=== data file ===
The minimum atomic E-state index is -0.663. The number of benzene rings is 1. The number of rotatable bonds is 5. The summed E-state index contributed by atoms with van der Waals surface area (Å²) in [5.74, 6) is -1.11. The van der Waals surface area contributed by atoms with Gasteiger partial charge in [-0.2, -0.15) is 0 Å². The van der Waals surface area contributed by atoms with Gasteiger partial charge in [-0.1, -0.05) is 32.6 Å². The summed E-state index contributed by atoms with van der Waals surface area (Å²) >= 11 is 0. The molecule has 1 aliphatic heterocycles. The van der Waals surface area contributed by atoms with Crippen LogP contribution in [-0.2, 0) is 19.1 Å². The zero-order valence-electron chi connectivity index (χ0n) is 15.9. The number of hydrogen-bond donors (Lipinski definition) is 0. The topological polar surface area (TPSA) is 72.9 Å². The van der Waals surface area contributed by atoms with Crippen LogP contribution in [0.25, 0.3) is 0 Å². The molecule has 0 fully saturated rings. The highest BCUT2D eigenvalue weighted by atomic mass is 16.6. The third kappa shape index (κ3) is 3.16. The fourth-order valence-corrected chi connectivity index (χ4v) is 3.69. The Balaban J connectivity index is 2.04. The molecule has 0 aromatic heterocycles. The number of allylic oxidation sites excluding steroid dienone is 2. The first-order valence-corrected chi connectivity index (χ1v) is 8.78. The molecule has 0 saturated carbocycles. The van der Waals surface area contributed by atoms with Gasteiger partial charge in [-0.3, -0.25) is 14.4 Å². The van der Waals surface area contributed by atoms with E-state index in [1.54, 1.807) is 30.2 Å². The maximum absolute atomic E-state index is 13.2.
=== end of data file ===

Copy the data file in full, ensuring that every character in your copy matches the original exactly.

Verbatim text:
The minimum atomic E-state index is -0.663. The number of benzene rings is 1. The number of rotatable bonds is 5. The summed E-state index contributed by atoms with van der Waals surface area (Å²) in [5.74, 6) is -1.11. The van der Waals surface area contributed by atoms with Gasteiger partial charge in [-0.2, -0.15) is 0 Å². The van der Waals surface area contributed by atoms with Gasteiger partial charge in [-0.1, -0.05) is 32.6 Å². The summed E-state index contributed by atoms with van der Waals surface area (Å²) >= 11 is 0. The molecule has 1 aliphatic heterocycles. The van der Waals surface area contributed by atoms with Crippen LogP contribution in [-0.2, 0) is 19.1 Å². The zero-order valence-electron chi connectivity index (χ0n) is 15.9. The number of hydrogen-bond donors (Lipinski definition) is 0. The topological polar surface area (TPSA) is 72.9 Å². The van der Waals surface area contributed by atoms with Crippen LogP contribution in [0.25, 0.3) is 0 Å². The molecule has 0 fully saturated rings. The highest BCUT2D eigenvalue weighted by atomic mass is 16.6. The third kappa shape index (κ3) is 3.16. The fourth-order valence-corrected chi connectivity index (χ4v) is 3.69. The Balaban J connectivity index is 2.04. The molecule has 0 aromatic heterocycles. The number of allylic oxidation sites excluding steroid dienone is 2. The first-order valence-corrected chi connectivity index (χ1v) is 8.78. The molecule has 0 saturated carbocycles. The van der Waals surface area contributed by atoms with Gasteiger partial charge in [-0.3, -0.25) is 14.4 Å². The van der Waals surface area contributed by atoms with E-state index in [1.54, 1.807) is 30.2 Å². The maximum absolute atomic E-state index is 13.2.